The Blues had fallen out of favor in the U.S. recording market in the 1960s, as it was considered retro and passé. Many talented blues musicians from the ’40s and ’50s were left with few options until British rock bands took notice and revived the genre by covering various classic American blues songs, often without credit, which fomented a resurgence of interest in the original recordings. The British were largely responsible for restarting the careers of such notables as Muddy Waters and Howlin’ Wolf. Even early blues-based rock and rollers Chuck Berry, Little Richard and Bo Diddley got career boosts, and all were more popular in England than they were in the United States at that time.
Riley B. “Blues Boy” King was one of the greatest bluesmen of all time, known for his roaring vocals and understated guitar solos. He paid the cost to be the boss, and this BBC documentary from 1972 is amazing. There’s no posing, no strutting or preening, just straight talk about influences and style in a refreshingly honest manner. There’s no point in posting other B.B. King videos here because this one covers it all.
R.I.P. Mr. King. That’s one hell of a legacy you left us.
The Dead Milkmen were a late 80s punk band from Philly. (Watch for the Sonny Bono promo.)
Mumford & Sons, courtesy of Bunkarina. Cool song, just like this one:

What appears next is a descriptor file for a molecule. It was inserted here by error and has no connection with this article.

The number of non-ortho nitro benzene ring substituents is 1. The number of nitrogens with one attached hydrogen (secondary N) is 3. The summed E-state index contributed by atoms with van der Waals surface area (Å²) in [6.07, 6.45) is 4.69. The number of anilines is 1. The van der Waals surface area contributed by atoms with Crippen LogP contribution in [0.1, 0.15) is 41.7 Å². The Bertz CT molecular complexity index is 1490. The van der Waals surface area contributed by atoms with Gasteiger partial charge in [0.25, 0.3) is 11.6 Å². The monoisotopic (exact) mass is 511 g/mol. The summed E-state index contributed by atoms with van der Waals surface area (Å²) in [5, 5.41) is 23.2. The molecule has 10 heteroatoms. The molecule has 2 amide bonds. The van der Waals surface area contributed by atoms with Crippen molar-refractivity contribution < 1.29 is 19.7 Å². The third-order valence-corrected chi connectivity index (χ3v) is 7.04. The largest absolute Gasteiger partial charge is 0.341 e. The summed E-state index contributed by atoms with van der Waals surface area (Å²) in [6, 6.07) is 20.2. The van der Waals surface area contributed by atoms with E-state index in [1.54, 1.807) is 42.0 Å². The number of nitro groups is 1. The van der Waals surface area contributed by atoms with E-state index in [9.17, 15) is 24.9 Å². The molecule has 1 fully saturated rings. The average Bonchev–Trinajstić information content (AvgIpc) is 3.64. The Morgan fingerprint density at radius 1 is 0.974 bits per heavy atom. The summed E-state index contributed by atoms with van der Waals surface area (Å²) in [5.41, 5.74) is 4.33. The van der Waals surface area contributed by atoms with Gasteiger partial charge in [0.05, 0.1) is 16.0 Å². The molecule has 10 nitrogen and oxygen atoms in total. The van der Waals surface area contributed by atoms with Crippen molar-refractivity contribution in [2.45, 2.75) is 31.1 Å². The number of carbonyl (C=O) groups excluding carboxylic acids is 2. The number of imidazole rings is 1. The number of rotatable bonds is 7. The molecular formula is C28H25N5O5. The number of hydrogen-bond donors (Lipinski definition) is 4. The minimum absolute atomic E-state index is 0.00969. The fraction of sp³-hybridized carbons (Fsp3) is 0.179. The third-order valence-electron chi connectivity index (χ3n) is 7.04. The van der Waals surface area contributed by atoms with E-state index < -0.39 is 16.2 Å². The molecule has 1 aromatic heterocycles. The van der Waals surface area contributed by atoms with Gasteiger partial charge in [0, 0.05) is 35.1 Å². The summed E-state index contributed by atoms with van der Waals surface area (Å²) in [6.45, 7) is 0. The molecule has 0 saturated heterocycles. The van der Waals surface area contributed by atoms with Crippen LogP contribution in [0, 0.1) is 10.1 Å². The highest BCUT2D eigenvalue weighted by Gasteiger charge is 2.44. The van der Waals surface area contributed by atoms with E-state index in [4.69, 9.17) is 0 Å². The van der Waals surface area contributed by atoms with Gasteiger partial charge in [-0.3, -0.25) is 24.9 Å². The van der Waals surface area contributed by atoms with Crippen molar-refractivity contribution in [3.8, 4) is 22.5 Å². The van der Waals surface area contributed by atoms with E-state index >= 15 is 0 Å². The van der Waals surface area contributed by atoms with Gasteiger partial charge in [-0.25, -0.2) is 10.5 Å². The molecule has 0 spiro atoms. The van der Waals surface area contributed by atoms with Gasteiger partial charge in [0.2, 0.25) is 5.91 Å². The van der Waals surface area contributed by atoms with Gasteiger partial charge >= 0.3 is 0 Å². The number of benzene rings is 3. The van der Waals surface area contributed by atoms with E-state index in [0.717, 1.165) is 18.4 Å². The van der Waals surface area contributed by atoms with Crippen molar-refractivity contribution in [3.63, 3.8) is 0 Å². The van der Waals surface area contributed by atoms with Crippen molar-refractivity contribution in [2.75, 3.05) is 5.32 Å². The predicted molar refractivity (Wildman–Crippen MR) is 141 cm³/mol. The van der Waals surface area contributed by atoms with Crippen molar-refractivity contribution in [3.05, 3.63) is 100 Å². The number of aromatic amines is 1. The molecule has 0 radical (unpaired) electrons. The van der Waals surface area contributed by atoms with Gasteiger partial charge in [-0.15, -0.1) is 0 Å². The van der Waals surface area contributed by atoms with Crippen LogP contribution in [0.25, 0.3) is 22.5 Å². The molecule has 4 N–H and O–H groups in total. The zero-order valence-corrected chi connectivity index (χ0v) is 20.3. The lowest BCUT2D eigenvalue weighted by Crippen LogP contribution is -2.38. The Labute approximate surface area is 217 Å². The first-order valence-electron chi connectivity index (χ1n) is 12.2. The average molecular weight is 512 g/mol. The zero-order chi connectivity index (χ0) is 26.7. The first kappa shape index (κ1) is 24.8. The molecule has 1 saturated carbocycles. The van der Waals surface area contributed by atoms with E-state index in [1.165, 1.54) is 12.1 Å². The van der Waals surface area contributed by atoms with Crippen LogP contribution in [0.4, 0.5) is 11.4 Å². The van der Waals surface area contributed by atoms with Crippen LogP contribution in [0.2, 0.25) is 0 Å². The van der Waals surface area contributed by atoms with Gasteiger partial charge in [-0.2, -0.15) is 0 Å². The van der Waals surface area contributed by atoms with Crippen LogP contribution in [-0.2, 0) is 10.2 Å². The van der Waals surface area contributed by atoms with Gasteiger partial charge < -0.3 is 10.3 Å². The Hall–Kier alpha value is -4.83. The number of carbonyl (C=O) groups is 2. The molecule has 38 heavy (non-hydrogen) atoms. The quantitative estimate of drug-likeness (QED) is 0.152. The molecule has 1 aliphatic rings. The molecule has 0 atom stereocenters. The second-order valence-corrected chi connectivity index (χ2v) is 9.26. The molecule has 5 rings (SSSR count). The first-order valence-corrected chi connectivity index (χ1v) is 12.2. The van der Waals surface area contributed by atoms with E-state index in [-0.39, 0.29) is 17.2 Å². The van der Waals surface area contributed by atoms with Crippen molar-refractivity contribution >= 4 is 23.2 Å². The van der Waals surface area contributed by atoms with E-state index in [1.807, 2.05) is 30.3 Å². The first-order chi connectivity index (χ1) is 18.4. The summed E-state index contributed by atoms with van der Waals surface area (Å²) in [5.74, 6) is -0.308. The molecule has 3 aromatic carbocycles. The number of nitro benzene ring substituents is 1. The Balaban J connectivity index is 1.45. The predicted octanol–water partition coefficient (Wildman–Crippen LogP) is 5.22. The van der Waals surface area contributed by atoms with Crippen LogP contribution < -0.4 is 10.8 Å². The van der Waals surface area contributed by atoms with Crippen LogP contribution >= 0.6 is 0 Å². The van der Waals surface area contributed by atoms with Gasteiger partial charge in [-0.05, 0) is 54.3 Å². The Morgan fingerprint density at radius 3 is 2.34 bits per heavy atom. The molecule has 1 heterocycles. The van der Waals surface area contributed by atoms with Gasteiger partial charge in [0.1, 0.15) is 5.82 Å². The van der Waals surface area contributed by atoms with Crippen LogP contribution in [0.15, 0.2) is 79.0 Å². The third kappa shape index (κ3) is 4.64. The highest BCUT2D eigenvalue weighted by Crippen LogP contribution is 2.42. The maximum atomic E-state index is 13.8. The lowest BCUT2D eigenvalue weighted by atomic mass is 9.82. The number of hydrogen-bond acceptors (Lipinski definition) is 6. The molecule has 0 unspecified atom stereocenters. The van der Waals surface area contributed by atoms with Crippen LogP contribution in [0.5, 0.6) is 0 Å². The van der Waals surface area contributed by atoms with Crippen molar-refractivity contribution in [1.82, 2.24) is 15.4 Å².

B.B. King, with Stevie Ray Vaughan (in Neil Young/Sam Kinison garb), Etta James and others playing The Wicked Wilson Pickett’s “Midnight Hour.” I recobanize the harp player, but don’t remember his name… starts with an ‘S’ I think. From the Utoobage description:
Check out SRV looking for permission from the King to play a solo… the King bows his head… and there he goes! 🙂
Ebony Showcase Theatre in Los Angeles, April 15th 1987
Have a great weekend, folks. See y’all back here tomorrow.
Martin Mull in 1973 gets back to his roots in the Lake Erie delta.
Martin Mull’s college roommate was Steve Martin who was no slouch on banjo.
Awesome. I can play the plastic scale, too, but putting it into a high-speed vid makes the grade.
Now THIS is really annoying, so much so that I’m not going to post it here. You’re on you’re own, and I dare you to listen to the whole tutorial. I couldn’t do it, but I can listen through this:
David Grisman & Jerry Garcia doing B.B. King’s classic “Thrill is Gone.”
To close it out, here’s B.B. King himself with Billy Preston and, um, Bruce Willis on harp. Have a great weekend folks, and remember that most of us can play harp better than Bruce Willis, who’s got no business at all in that lineup.
Okay. This kinda stuff is obnoxious and completely unnecessary in Bunk’s opinion. Sort of like taking your favorite beer, wine, champagne, brandy, whiskey, bourbon, gin and tequila, dumping it all in a plastic trash can, and declaring the resulting cacaphony great.
But there ARE some greats on that stage, including Ray Charles, James Brown, B.B. King, Little Richard (who tells everyone to go home), Bo Diddley, Fats Domino (?), and Jerry Lee Lewis (whose microphone should have been left turned off).